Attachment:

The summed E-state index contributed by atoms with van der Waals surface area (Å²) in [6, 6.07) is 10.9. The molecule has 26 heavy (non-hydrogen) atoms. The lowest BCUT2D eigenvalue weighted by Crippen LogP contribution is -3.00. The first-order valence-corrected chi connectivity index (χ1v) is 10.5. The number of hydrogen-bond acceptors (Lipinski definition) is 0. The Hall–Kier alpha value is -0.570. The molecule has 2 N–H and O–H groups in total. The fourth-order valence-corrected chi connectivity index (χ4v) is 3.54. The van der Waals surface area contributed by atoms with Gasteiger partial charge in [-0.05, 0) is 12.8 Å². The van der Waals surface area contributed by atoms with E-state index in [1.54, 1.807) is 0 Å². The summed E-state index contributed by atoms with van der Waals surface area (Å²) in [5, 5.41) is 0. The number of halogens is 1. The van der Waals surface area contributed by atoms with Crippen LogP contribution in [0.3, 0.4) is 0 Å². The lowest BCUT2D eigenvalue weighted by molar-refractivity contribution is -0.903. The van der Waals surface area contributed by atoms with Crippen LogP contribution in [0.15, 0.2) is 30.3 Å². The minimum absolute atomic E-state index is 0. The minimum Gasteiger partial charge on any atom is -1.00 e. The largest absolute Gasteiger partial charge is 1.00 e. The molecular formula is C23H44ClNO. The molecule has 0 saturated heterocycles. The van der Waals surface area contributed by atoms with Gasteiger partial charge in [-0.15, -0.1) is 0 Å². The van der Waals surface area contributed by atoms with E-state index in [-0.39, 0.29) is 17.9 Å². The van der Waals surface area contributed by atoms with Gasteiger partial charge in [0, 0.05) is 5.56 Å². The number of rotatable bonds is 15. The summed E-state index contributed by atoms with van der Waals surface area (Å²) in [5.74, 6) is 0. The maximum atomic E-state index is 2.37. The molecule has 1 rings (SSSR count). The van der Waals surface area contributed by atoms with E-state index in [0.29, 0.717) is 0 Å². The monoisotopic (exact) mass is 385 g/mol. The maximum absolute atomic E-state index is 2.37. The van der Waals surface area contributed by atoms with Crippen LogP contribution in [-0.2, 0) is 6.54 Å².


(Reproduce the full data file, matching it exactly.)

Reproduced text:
The summed E-state index contributed by atoms with van der Waals surface area (Å²) in [6, 6.07) is 10.9. The molecule has 26 heavy (non-hydrogen) atoms. The lowest BCUT2D eigenvalue weighted by Crippen LogP contribution is -3.00. The first-order valence-corrected chi connectivity index (χ1v) is 10.5. The number of hydrogen-bond acceptors (Lipinski definition) is 0. The Hall–Kier alpha value is -0.570. The molecule has 2 N–H and O–H groups in total. The fourth-order valence-corrected chi connectivity index (χ4v) is 3.54. The van der Waals surface area contributed by atoms with Gasteiger partial charge in [-0.05, 0) is 12.8 Å². The van der Waals surface area contributed by atoms with E-state index in [1.54, 1.807) is 0 Å². The summed E-state index contributed by atoms with van der Waals surface area (Å²) in [5, 5.41) is 0. The number of halogens is 1. The van der Waals surface area contributed by atoms with Crippen LogP contribution in [0.3, 0.4) is 0 Å². The lowest BCUT2D eigenvalue weighted by molar-refractivity contribution is -0.903. The van der Waals surface area contributed by atoms with Crippen LogP contribution in [0.15, 0.2) is 30.3 Å². The minimum absolute atomic E-state index is 0. The minimum Gasteiger partial charge on any atom is -1.00 e. The largest absolute Gasteiger partial charge is 1.00 e. The molecular formula is C23H44ClNO. The molecule has 0 saturated heterocycles. The van der Waals surface area contributed by atoms with Gasteiger partial charge in [-0.15, -0.1) is 0 Å². The van der Waals surface area contributed by atoms with E-state index in [-0.39, 0.29) is 17.9 Å². The van der Waals surface area contributed by atoms with Gasteiger partial charge in [0, 0.05) is 5.56 Å². The number of rotatable bonds is 15. The summed E-state index contributed by atoms with van der Waals surface area (Å²) in [5.74, 6) is 0. The maximum atomic E-state index is 2.37. The molecule has 1 rings (SSSR count). The van der Waals surface area contributed by atoms with E-state index in [0.29, 0.717) is 0 Å². The monoisotopic (exact) mass is 385 g/mol. The maximum absolute atomic E-state index is 2.37. The van der Waals surface area contributed by atoms with Crippen LogP contribution in [-0.2, 0) is 6.54 Å².